Recent research from Leeds tells us that only 1.6% of kid's packed lunches are inadequate in nutrition - here's some tips for Dietwise to help make sure you can keep them interesting and nutritious
It’s one of a parent’s most pressing problems making sure your child’s packed lunch is nutritious enough to keep your kids going through a
busy school day, but tasty enough that they’ll actually eat it.
A study carried out at the University of Leeds suggested that just 1.6% of lunches fully meet official health guidelines for what youngsters
should be eating.
But what exactly should you be putting in your little one’s lunch?
Here are some Dietwise suggestions:
Foods like bread, pasta and couscous should form the basis of the lunch. These are what will give kids the energy to keep them going, and
stave off snacking later.
While most people will fit something from this group into the bait box, it’s best to try and include the wholegrain versions, which are packed
full of the fibre youngsters need.
Keep your kids excited about their meal by trying wholegrain pitta breads or pasta salads, instead of a sandwich every day.
Meat, eggs, fish and cheese contain the protein needed to keep young bones and muscles growing strong.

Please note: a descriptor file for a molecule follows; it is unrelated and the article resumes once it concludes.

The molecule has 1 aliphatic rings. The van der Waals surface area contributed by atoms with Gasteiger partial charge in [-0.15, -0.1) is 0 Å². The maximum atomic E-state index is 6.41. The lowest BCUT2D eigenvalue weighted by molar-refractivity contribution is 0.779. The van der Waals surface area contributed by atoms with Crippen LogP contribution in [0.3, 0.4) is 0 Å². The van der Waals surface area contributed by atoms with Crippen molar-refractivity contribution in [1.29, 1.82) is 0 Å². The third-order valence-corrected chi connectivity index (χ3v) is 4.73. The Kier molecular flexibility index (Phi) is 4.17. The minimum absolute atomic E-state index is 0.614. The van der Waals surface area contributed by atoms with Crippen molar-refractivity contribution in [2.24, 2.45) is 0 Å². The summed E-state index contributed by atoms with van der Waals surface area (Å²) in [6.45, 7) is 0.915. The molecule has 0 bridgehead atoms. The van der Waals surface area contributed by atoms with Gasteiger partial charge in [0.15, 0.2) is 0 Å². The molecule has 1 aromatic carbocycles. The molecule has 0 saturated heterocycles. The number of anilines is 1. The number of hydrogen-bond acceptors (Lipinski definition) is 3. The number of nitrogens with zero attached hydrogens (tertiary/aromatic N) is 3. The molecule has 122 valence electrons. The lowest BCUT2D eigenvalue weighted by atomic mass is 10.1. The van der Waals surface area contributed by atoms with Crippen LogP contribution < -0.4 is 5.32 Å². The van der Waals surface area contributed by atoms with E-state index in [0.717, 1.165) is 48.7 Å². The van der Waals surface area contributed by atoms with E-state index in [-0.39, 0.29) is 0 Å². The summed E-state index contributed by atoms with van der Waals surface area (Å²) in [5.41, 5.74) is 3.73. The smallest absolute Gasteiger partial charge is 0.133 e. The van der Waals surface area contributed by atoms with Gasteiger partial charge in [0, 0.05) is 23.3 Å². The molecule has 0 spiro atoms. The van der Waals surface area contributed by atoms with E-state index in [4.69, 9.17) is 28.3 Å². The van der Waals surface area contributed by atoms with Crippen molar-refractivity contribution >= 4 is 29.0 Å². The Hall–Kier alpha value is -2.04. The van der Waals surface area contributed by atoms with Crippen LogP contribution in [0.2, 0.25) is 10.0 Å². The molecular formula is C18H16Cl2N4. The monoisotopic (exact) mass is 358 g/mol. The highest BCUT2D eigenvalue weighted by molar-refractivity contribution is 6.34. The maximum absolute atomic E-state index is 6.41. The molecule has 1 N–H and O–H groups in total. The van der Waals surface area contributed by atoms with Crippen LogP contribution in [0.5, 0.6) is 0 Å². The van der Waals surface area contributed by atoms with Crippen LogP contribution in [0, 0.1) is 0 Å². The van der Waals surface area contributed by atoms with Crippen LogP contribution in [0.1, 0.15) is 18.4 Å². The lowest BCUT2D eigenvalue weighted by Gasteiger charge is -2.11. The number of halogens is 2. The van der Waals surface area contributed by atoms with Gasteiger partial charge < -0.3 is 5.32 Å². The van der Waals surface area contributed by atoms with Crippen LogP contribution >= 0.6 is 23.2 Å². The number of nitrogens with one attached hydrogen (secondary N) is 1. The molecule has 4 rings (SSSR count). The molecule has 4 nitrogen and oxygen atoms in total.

But it’s best to stay away from processed meats like ham if you can.
Dawn recommends tuna fish or strips of chicken. And plenty of food which aren’t meat come packed with protein too.
Try houmous, which they can dip vegetable sticks in for an extra nutrition boost. Or send them with cooked eggs, or peanut butter
sandwiches — nuts can be a good source of protein, but check your school’s policy, as some don’t allow peanuts because of allergy concerns.
Fruit and veg
It’s notoriously difficult to convince kids to get their five-a-day, but it’s vitally important.
Variety is more important than ever here, and you can keep them excited about fruit and veg by making sure eating them becomes easy and fun.
Try bite-sized cherry tomatoes, sweet red peppers or carrot sticks, which make for fun finger food.
Pack other foods full of veg — fill pasta salads with a colourful selection of vegetables, sneak sweetcorn into tuna sarnies, or grate carrots
into sandwiches or salads.
Fizzy drinks have come under the spotlight recently, as they sneak huge amounts of sugar into our children’s systems.
Water is one of the best options — or try milk, which brings in extra protein.
If you won’t get away with not including a sweeter drink, fruit juice is ok, so long as they don’t have too much. 150ml is the recommended
portion of fruit juice, and you can dilute that with water if you want to make sure they stay hydrated.